Energy crisis exposes struggles of UK households
In the aftermath of the pandemic and amidst a cost-of-living crisis, energy advice service providers like the Centre for Sustainable Energy (CSE) are operating in a rapidly changing environment.
To address the pressing needs of struggling households, a key focus has been on emergency support including quick-win fuel vouchers and emergency hardship funds. Key referral partners, such as foodbanks, have become crucial in many areas, bridging the gap for those facing energy-related challenges.
At CSE, we wanted to know more about the lived experiences of people who’d received emergency financial support in winter 2022-23. This included fuel and fuel vouchers, Surviving Winter Grants, and other support, for example with white goods.
No funding for detailed evaluation
In our experience, funders of advice don’t typically provide a budget for detailed evaluation of service delivery. It’s often challenging for us to get rich data on the experience of the people we support. We therefore used some of our own charitable reserves to self-fund this work exploring questions including:
- Are prepayment meter customers struggling more than last year?
- Are people on Economy 7 struggling more than last year?
Overall, we found that things are significantly worse for most people this year. The majority of both prepayment meter and Economy 7 customers agreed their physical or mental health had become worse due to living in a cold home, reported increased anxiety about fuel bills and were more likely to access food banks and other support.
We’re hoping we can do more evaluation work like this to better understand other aspects of the energy market. We are really keen to contact some of our clients using smart meters who currently can’t access prepayment meter vouchers (because they won’t work on smart pre pay). We’ve heard shocking stories about smart meter households being automatically switched to pre pay which has really undermined consumer confidence.
Read the full report here
We cannot afford our energy bills. There is nothing left to cut back on. We only heat one room, with a small log burner which is only lit at dusk for a few hours even at -10°. We use blankets and hot water bottles to try to keep warm.Wendy, Wiltshire, C band property
The survey data provided a comprehensive snapshot of the energy crisis experienced by households during winter 2022-23. Prepayment meter customers, in particular, reported significant struggles. Compared to the previous year, three-quarters of prepayment meter customers strongly agreed that their physical or mental health had deteriorated due to living in a cold home.
Additionally, 88% expressed heightened anxiety about their fuel bills. The impact on prepayment meter customers was significantly higher compared to non-prepayment customers in both aspects.
Furthermore, prepayment meter customers were more likely to rely on foodbanks, with a 22% difference compared to non-prepayment meter customers. They also reported higher monthly fuel bill expenditures in the ranges of £150-199 and £200+, suggesting increased financial strain.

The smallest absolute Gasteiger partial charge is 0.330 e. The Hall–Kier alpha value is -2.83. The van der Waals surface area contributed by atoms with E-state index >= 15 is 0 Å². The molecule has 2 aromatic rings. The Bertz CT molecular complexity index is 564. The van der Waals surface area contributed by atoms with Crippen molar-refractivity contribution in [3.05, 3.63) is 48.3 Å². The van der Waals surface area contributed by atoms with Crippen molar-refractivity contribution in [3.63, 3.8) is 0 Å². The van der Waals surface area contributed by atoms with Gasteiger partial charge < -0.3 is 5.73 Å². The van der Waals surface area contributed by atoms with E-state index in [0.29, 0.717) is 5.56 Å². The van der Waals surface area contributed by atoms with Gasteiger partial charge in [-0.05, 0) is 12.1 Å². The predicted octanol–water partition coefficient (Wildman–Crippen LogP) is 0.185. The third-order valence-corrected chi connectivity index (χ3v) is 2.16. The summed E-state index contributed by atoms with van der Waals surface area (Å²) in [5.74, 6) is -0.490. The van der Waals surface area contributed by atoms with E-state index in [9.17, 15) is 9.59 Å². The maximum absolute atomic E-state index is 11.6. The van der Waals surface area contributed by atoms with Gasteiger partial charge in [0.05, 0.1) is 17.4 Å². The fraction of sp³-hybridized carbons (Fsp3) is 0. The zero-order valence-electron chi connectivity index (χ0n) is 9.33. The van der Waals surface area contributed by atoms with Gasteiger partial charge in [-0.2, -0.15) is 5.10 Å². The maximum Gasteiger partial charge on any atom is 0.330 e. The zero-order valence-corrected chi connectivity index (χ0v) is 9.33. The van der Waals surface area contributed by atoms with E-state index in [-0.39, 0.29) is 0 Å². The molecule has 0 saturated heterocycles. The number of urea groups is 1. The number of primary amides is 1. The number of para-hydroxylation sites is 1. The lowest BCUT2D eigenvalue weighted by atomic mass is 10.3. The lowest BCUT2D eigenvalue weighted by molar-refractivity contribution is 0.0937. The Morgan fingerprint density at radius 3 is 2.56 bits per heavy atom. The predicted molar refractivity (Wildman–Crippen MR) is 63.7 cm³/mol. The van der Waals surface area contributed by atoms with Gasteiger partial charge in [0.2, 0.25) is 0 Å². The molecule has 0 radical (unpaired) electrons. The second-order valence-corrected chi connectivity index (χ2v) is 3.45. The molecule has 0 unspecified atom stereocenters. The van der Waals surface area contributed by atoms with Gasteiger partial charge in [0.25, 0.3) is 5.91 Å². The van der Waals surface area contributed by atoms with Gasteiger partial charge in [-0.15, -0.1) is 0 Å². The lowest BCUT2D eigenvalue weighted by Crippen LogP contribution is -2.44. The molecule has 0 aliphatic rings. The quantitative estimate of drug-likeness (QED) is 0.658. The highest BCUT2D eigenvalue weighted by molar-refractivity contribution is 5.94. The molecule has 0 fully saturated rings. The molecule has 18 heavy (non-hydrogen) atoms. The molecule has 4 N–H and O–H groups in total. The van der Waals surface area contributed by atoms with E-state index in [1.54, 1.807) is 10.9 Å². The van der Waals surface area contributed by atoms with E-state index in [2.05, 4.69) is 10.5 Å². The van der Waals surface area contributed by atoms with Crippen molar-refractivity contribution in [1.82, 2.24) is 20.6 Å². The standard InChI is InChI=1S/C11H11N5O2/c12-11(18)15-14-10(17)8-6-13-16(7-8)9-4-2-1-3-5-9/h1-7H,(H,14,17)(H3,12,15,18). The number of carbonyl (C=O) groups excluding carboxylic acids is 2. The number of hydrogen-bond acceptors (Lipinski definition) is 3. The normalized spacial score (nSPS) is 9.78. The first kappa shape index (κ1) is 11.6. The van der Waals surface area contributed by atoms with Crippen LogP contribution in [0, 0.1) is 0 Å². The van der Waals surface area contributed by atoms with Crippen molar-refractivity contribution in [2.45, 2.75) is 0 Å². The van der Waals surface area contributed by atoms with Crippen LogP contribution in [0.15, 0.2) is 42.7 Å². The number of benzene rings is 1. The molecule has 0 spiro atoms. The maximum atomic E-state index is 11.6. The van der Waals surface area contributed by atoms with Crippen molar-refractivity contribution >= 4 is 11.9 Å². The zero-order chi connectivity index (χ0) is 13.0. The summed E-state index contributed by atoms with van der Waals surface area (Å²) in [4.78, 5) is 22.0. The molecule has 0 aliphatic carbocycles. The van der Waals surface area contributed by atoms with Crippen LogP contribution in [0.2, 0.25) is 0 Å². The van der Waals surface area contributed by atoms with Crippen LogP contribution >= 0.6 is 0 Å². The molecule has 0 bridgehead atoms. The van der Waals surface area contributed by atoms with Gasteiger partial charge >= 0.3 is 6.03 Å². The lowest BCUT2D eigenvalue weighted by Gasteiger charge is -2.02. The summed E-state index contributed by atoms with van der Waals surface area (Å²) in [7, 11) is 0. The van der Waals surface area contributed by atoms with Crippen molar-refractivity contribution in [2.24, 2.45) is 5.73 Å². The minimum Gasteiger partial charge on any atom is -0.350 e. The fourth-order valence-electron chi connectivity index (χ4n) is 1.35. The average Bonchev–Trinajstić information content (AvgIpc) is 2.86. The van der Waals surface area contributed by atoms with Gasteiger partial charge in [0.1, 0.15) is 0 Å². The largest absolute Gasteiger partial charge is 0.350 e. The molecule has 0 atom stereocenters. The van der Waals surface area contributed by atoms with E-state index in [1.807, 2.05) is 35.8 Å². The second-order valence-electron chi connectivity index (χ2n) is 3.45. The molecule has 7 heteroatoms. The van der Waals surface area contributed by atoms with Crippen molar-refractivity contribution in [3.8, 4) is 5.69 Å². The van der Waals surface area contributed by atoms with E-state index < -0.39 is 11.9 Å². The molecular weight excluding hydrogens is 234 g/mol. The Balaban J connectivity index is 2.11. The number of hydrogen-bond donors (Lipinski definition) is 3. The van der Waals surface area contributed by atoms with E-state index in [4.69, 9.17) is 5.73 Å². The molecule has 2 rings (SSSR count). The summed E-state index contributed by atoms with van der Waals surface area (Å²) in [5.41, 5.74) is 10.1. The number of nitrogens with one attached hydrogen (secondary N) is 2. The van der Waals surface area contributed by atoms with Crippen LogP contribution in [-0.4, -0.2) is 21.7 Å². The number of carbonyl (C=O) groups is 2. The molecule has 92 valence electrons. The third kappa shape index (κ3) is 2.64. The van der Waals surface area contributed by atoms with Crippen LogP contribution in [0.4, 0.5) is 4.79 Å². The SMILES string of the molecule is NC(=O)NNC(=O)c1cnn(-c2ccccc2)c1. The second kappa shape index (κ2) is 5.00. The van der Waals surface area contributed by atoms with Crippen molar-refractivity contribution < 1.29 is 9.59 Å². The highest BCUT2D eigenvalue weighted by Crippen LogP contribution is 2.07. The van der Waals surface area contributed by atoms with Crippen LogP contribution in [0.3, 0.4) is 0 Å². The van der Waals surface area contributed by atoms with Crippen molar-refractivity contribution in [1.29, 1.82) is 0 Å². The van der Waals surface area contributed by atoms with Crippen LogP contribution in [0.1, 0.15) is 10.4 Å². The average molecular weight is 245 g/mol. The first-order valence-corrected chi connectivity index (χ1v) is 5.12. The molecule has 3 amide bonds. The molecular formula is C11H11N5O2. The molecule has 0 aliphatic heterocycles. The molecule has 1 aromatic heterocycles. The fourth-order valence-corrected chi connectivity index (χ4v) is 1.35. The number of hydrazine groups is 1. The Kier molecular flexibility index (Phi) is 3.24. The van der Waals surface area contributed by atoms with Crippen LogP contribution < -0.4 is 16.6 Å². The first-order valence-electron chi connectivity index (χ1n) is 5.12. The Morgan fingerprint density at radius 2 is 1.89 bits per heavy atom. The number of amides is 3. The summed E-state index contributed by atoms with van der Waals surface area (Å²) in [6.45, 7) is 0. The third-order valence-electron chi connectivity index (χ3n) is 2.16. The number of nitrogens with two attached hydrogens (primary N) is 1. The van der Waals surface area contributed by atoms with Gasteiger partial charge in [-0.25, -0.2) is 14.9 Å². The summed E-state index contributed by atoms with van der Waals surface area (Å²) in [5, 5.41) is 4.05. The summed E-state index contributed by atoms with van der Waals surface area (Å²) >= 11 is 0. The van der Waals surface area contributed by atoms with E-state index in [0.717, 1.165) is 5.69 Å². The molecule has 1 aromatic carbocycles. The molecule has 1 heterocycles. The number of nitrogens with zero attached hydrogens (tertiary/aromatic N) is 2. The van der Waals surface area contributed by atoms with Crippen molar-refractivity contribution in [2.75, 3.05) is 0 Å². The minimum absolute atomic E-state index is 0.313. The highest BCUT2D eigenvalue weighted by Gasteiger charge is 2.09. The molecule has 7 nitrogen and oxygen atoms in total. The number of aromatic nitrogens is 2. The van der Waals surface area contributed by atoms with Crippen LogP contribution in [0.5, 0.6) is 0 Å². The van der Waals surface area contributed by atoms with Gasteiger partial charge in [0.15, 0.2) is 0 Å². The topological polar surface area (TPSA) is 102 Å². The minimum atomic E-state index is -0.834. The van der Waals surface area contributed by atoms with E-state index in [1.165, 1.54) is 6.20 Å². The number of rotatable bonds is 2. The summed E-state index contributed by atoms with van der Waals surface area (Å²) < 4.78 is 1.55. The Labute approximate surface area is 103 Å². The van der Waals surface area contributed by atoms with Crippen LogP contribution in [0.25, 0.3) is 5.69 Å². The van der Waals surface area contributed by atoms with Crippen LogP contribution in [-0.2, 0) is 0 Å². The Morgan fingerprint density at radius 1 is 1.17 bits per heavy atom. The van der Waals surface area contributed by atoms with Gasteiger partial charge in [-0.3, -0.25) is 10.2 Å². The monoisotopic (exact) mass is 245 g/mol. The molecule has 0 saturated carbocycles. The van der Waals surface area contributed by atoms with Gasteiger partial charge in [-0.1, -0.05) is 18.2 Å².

Similar trends were observed among Economy 7 customers, who reported higher monthly costs compared to those on single rate tariffs. These households also exhibited a higher likelihood of accessing food banks and other support services.
We live in an old, thatched cottage, we have single glazing and no central heating. We would like to use a heater but can’t due to costs. Night time is awful to begin with as mum has to use a load of blankets with a warm duvet and a hot water bottle – she is 78!Mark Somerset, no EPC
Lived experiences of households receiving financial support
The qualitative data gathered in the survey shed light on the human impact of the energy crisis. Most respondents strongly agreed that they found it increasingly difficult to keep their homes warm, were forced to ration energy, and experienced heightened anxiety about fuel bills. The physical and mental health of these households suffered as a direct consequence of living in cold homes.
The survey results raise critical questions that warrant further investigation:
- What factors contribute to prepayment meter customers’ significantly higher spend on fuel bills, even when residing in energy-efficient homes? Is it influenced by energy unit and standing charge prices, behavioural patterns, occupancy, technology, or other factors?
- What proportion of households residing in EPC A-C band properties, after meeting the necessary heating costs, have a residual income below the official poverty line? This would indicate ‘hidden’ households which are in poverty due to fuel costs but are not identified as fuel poor under the LILEE definition. These households may have been included as fuel poor under previous definitions: Low Income High Cost and ‘10% income spend’.
We’re keen to do much more evaluation. More information can shape insights into what changes Ofgem could make to support these customers in better and more meaningful ways.
Mould and cold has increased illnesses. If it wasn’t for Warm & Safe Wiltshire [a CSE advice service] I would have died after losing my disability allowance.Ellen, Swindon, no EPC
Who responded to the survey
The survey, sent out to clients who had received financial support from CSE, received a good response rate, with 258 individuals participating. The respondents represented a diverse range of households in terms of demographics, vulnerability, and income levels. A high proportion of clients in receipt of benefits and on low incomes were included in the survey. Furthermore, a significant number of respondents reported multiple vulnerabilities, indicating the complex challenges faced by these households.